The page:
Consistency is everything when it comes to preparation; come up with and write down a preparation routine that spans the night before competition to the moments leading up to it and to yourself accountable. 

Sport brings out emotion, and that can be an excellent thing. However, it’s always important to be cognizant of our behavior toward others, sportsmanship, and our own body language.

“Body language communicates a message to everyone around us” Premier’s Dr. Chrissy Holm Haider says. “Ask yourself, what message do you want to send to your teammates, coaches, and opponents?” 

It’s okay to feel emotions of stress and frustration. Yet as mentioned earlier, it’s important to turn the page and portray yourself in a way that you want to be perceived by those around you. 


Dealing with injuries can be very frustrating. Spending time dwelling on an injury is not going to help you get better because it is out of your control. The best thing to do is focus on what you can control. You can watch film, do rehab, support your teammates, etc. All of these things are within your control and will ensure you are prepared for when you can return from your injury. 

Bad weather can be a difficult obstacle when playing outdoor sports. Letting the weather dictate how you play/act is not going to be beneficial. Everyone has to play in the same conditions so instead of focusing on the weather, focus on what is within your control and how you can perform your best regardless of the climate.

Nobody can control the outcome of the game before it happens. Worrying about something that hasn’t happened yet restricts you from being present. Being present and focusing on what you can control in the moment is what maximizes your focus/performance and will help get you to the outcome you want. 

We’ve all seen a coach yell at their players from time to time. Being yelled at may make you upset and make it difficult to manage your emotions. However, it’s not beneficial allocating our focus towards the thoughts and behaviors of others. Instead, focus on how you would/will respond in situations when receiving feedback.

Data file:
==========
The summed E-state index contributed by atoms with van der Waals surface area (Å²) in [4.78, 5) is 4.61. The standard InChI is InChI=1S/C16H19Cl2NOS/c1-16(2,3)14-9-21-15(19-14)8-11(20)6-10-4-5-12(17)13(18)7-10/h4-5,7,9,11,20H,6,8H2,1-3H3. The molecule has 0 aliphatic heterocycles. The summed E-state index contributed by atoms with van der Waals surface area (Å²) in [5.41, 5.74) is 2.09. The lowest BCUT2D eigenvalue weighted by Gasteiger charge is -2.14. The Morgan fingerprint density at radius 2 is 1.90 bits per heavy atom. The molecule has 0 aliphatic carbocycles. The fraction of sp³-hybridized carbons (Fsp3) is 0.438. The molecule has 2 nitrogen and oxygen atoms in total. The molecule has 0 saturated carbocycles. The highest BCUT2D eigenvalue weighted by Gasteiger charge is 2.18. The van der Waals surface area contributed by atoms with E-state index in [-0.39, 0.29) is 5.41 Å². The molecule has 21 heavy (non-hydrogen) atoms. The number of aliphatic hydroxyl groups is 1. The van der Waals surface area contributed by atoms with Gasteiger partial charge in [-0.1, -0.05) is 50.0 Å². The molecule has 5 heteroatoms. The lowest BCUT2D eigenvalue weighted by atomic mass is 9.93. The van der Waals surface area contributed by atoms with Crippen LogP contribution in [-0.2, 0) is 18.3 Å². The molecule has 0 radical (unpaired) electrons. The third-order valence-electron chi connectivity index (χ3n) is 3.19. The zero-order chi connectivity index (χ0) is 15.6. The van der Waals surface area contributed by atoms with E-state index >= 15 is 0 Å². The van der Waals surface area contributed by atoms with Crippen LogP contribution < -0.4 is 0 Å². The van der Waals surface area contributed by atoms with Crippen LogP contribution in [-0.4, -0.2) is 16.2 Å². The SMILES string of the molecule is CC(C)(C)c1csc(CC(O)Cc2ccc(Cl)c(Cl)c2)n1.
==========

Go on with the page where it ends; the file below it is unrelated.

We also cannot control a coach’s decision on playing time or minutes. Frustrated with a lack of playing time? Hone in on things within your control such as open communication, hard work, attitude, and goal-setting.

Most athletes want to make their parents proud. Yet you cannot control the actions or words of your parents or other parents. While we cannot control our parents, we can control practicing open communication about how we’re feeling, how we can ask our parents to best support us, and what our goals and aspirations are. 

We’ve all competed in front of fans or spectators who have distracted us. As frustrating as it may be, we cannot control what people in the stands are saying/yelling and allocating our focus toward them does no good. 

Like any other situation where you may become distracted, remember the W.I.N. when you notice yourself focusing on fans. 

Luck is a part of all sports at the levels…sometimes for the better, sometimes for the worse. You may play the best game or match of your life but lose because of a lucky shot or pass. As frustrating as it may be, there’s no way that you can control lucky outcomes that your opponent has…or that you may have. 

Coming to terms with this is important and a reminder that we cannot control outcomes; we can only control the steps we take to put ourselves in the best position to find success and fulfillment in sport.